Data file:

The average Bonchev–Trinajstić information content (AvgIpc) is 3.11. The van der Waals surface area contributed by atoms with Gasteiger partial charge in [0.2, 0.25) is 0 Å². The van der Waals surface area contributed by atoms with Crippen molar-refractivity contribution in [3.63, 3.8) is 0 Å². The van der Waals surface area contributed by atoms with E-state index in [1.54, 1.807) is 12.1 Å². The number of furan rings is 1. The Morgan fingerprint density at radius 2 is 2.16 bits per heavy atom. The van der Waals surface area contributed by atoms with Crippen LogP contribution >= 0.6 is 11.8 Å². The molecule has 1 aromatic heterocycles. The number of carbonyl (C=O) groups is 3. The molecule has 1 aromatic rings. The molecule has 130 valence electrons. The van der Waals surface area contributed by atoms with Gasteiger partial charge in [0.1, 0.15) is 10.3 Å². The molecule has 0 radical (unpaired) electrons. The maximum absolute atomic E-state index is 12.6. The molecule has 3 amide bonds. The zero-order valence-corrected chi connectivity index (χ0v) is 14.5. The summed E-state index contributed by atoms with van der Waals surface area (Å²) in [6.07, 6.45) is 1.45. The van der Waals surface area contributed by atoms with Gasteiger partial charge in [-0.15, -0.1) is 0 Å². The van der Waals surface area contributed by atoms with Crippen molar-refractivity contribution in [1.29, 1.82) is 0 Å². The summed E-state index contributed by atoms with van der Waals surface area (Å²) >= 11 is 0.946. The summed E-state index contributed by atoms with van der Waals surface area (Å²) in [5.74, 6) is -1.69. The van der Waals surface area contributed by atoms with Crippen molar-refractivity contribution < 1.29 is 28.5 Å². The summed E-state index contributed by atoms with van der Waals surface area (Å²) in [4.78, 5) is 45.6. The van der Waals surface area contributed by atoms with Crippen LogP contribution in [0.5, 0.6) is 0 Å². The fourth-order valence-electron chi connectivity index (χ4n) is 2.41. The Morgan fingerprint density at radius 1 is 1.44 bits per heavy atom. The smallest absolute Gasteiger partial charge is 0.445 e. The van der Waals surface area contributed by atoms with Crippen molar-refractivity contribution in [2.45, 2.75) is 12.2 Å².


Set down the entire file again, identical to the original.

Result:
The average Bonchev–Trinajstić information content (AvgIpc) is 3.11. The van der Waals surface area contributed by atoms with Gasteiger partial charge in [0.2, 0.25) is 0 Å². The van der Waals surface area contributed by atoms with Crippen molar-refractivity contribution in [3.63, 3.8) is 0 Å². The van der Waals surface area contributed by atoms with E-state index in [1.54, 1.807) is 12.1 Å². The number of furan rings is 1. The Morgan fingerprint density at radius 2 is 2.16 bits per heavy atom. The van der Waals surface area contributed by atoms with Crippen LogP contribution >= 0.6 is 11.8 Å². The molecule has 1 aromatic heterocycles. The number of carbonyl (C=O) groups is 3. The molecule has 1 aromatic rings. The molecule has 130 valence electrons. The van der Waals surface area contributed by atoms with Gasteiger partial charge in [0.1, 0.15) is 10.3 Å². The molecule has 0 radical (unpaired) electrons. The maximum absolute atomic E-state index is 12.6. The molecule has 3 amide bonds. The zero-order valence-corrected chi connectivity index (χ0v) is 14.5. The summed E-state index contributed by atoms with van der Waals surface area (Å²) in [6.07, 6.45) is 1.45. The van der Waals surface area contributed by atoms with Gasteiger partial charge in [-0.15, -0.1) is 0 Å². The van der Waals surface area contributed by atoms with Crippen molar-refractivity contribution in [1.29, 1.82) is 0 Å². The summed E-state index contributed by atoms with van der Waals surface area (Å²) >= 11 is 0.946. The summed E-state index contributed by atoms with van der Waals surface area (Å²) in [5.74, 6) is -1.69. The van der Waals surface area contributed by atoms with Crippen molar-refractivity contribution < 1.29 is 28.5 Å². The summed E-state index contributed by atoms with van der Waals surface area (Å²) in [4.78, 5) is 45.6. The van der Waals surface area contributed by atoms with Crippen LogP contribution in [0.5, 0.6) is 0 Å². The fourth-order valence-electron chi connectivity index (χ4n) is 2.41. The Morgan fingerprint density at radius 1 is 1.44 bits per heavy atom. The smallest absolute Gasteiger partial charge is 0.445 e. The van der Waals surface area contributed by atoms with Crippen molar-refractivity contribution in [2.45, 2.75) is 12.2 Å².